The other day, I saw something on my bedroom floor, bent down to pick it up and realized it was a screw. I immediately scanned the room, thinking of what it could possibly have come from. Of course, I found no solution, so the screw ended up in the junk drawer. You know, that place where you put the odds and ends you think you need to save because one day—one day!—you’ll figure out their purpose?
Today’s Woman to Watch works 100 hours a week. Something tells me she doesn’t have time to comb through her junk drawer. Let’s take her lead, shun the junk drawer and focus on what’s really important.
WOMEN IN NUMBERS: Only 11
We have featured some pretty phenomenal women, and many of them say one of the hardest parts about starting their business was getting funding. This couldn’t be more relevant than for African-American women.
According to a report spearheaded by one of our former Women to Watch, Kathryn Finney, only 11 startups founded by black women have raised more than $1 million. If you think that’s totally outrageous, you’re right. Since 1997, the number of businesses led by women who are African-American inflated 322 percent. So, clearly, there are plenty of boss ladies out there who need funding. Check out projectdiane.com to learn more.
WOMAN TO WATCH: Jewel Burks, Co-founder and CEO of Partpic
One of those 11 startups founded by an African-American woman that did receive extensive funding is Partpic, a mobile application that helps users find maintenance and repair parts, like those darn screws. Jewel Burks created the business in 2013 after a frustrating endeavor when trying to help her grandfather find a replacement part to fix his tractor. Before long, she had raised $1.5 million in funding and gathered a team of nine employees.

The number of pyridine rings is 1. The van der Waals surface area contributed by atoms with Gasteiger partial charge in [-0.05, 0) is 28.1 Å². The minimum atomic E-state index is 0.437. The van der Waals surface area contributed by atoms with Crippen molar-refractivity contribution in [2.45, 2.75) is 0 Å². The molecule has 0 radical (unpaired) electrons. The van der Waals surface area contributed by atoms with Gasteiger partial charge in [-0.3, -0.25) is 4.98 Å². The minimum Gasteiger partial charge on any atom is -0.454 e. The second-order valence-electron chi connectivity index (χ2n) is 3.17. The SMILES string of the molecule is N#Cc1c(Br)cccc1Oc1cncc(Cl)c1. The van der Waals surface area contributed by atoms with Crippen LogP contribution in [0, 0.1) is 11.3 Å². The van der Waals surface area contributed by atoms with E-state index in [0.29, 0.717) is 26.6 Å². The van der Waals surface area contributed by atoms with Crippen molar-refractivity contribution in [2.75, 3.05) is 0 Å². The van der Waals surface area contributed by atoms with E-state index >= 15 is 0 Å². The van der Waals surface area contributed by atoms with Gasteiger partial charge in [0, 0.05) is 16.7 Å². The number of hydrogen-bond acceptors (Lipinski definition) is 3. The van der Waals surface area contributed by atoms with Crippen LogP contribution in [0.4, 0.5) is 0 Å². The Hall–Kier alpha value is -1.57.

Jewel’s business idea would not have become so successful were it not for an obvious need. According to Partpic, incorrect parts orders can cost a company as much as a 9 percent loss in revenue. By using Partpic, all a user has to do is take a photo of the part they want to replace and Partpic’s massive database searches any company’s inventory to find it. Then, just like that, you can purchase the part. What’s super special about Jewel’s company is that it uses proprietary software, so it’s truly one-of-a-kind technology. It’s perfect for busy industrial and machinery businesses, as well as for the individual chick rebuilding her favorite classic vehicle to its former glory.
Jewel is maybe the hardest-working woman you’ll ever encounter. When she’s not spending 60 hours a week running Partpic, Jewel clocks another 40 hours a week as Google’s entrepreneur-in-residence for diversity markets, a gig that grew from her initial experience as a summer intern at Google while in college. Since Jewel was raised in a family of entrepreneurs and is a longtime advocate of diversity in business, it’s a job that’s close to her heart, as the whole goal is to help underserved business owners attract and engage customers using Google’s business tools.
Jewel says she makes the sacrifice to work long hours at both Partpic and Google because, first and foremost, she loves what she does. She also wants to help other entrepreneurs land their own dream jobs. As part of her role at Google, Jewel works specifically with African-American and Hispanic women who are driven to start companies, and notes that one of the most rewarding aspects is speaking to women business owners, providing advice and seeing that advice help them grow.
QUITE THE QUOTE
Jewel Burks isn’t just a role model; she’s actively engaging in propelling women forward. As Oprah Winfrey said:
“The big secret in life is that there is no big secret. Whatever your goal, you can get there if you’re willing to work.”
This is Melinda Garvey signing off until next time. Remember, ladies, empowered women empower other women. Share On the Dot so more women can have a voice. Thanks for getting ready with us.